4 October 2000
A report in The Lancet has shown that stressful life events can increase the risk of children's asthma attacks over the subsequent few weeks.
High levels of stress have been shown to predict the onset of asthma in children genetically at risk, and to correlate with a higher frequency and rate of asthma severity.
The study examined whether stressful experiences actually provoked new attacks in children who already had asthma.
The researchers followed a group of 90 children aged 6-13 years with verified chronic asthma for 18 months. The team used diaries and daily peak-flow measurements, together with extensive interviews to monitor asthma in the group.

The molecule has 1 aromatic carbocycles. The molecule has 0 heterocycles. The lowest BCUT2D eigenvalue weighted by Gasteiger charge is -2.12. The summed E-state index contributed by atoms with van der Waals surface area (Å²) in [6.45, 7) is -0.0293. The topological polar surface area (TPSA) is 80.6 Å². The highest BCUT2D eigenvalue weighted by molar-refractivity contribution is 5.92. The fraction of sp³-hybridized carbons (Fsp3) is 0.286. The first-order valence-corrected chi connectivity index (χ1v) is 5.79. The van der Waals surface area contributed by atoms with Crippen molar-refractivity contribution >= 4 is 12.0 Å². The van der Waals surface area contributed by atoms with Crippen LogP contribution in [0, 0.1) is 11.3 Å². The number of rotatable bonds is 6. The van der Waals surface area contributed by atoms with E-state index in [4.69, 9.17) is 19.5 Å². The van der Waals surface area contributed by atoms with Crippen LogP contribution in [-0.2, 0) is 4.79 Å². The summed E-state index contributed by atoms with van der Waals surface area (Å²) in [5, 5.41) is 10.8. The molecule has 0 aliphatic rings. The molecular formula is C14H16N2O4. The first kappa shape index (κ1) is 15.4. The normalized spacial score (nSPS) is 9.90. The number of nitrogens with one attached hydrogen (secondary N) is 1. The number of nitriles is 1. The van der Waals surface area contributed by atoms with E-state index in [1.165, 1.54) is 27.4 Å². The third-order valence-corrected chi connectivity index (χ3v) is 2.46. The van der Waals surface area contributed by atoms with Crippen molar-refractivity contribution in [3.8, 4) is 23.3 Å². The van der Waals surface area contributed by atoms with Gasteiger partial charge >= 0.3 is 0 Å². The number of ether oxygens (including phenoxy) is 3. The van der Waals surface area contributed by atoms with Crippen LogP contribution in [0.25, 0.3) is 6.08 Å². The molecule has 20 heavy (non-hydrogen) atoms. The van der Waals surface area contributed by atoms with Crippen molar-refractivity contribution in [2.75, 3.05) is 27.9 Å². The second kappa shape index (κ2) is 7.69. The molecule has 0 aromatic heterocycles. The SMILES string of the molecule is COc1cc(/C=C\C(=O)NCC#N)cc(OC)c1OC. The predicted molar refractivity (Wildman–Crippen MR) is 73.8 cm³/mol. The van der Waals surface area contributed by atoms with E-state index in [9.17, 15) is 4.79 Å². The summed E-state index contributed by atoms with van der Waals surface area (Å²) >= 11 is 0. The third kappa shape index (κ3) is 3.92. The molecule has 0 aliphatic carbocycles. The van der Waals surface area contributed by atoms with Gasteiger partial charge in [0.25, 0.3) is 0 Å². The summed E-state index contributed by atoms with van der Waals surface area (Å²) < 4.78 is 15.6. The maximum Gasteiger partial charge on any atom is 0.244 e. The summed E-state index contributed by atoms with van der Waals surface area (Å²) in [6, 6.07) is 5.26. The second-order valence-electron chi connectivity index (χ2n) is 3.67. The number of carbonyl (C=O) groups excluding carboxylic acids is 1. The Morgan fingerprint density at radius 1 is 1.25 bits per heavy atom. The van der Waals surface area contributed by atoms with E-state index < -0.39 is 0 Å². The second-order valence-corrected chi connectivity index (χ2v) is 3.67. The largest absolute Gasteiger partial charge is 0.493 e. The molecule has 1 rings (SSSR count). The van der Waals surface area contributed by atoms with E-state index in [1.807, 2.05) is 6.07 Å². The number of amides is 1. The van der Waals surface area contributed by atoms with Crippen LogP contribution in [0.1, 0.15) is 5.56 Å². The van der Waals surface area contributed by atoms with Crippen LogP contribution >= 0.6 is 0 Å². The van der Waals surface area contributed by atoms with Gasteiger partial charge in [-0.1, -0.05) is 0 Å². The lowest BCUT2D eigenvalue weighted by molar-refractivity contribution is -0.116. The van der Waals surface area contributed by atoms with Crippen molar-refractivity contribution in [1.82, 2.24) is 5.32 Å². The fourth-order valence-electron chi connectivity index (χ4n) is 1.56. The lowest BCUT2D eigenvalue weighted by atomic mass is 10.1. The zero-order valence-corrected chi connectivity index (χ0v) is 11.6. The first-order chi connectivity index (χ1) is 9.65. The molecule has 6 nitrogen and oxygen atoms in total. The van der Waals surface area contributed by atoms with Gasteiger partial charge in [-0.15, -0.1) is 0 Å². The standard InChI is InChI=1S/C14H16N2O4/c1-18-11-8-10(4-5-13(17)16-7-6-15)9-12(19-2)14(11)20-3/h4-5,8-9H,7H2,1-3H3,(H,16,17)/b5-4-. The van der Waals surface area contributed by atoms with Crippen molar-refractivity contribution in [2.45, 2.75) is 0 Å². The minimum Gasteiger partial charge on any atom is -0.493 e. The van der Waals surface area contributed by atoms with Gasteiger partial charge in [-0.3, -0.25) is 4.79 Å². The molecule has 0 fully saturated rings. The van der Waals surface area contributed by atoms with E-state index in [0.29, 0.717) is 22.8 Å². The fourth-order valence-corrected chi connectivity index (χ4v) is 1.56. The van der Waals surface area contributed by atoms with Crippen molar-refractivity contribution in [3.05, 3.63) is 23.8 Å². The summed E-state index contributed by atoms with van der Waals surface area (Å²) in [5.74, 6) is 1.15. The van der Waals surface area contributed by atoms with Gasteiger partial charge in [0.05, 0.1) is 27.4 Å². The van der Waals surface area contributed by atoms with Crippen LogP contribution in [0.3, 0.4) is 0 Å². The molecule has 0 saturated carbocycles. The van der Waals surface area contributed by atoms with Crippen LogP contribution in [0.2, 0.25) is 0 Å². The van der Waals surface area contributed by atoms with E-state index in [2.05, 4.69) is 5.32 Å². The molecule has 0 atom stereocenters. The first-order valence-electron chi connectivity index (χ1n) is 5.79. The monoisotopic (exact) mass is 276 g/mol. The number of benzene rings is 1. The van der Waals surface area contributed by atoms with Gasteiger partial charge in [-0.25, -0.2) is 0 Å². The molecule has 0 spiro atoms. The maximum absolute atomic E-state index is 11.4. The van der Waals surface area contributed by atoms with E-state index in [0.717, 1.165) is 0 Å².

The investigators found that severely negative experiences in a child’s life, such as the death of a grandparent or the divorce of a child's parents, significantly increased the risk of new asthma attacks over the coming few weeks.
This risk was magnified and brought forward in time if there were several ongoing stressful factors in the child's life, such as poor care at home, poor housing or school problems.
Last Reviewed: 30 May 2002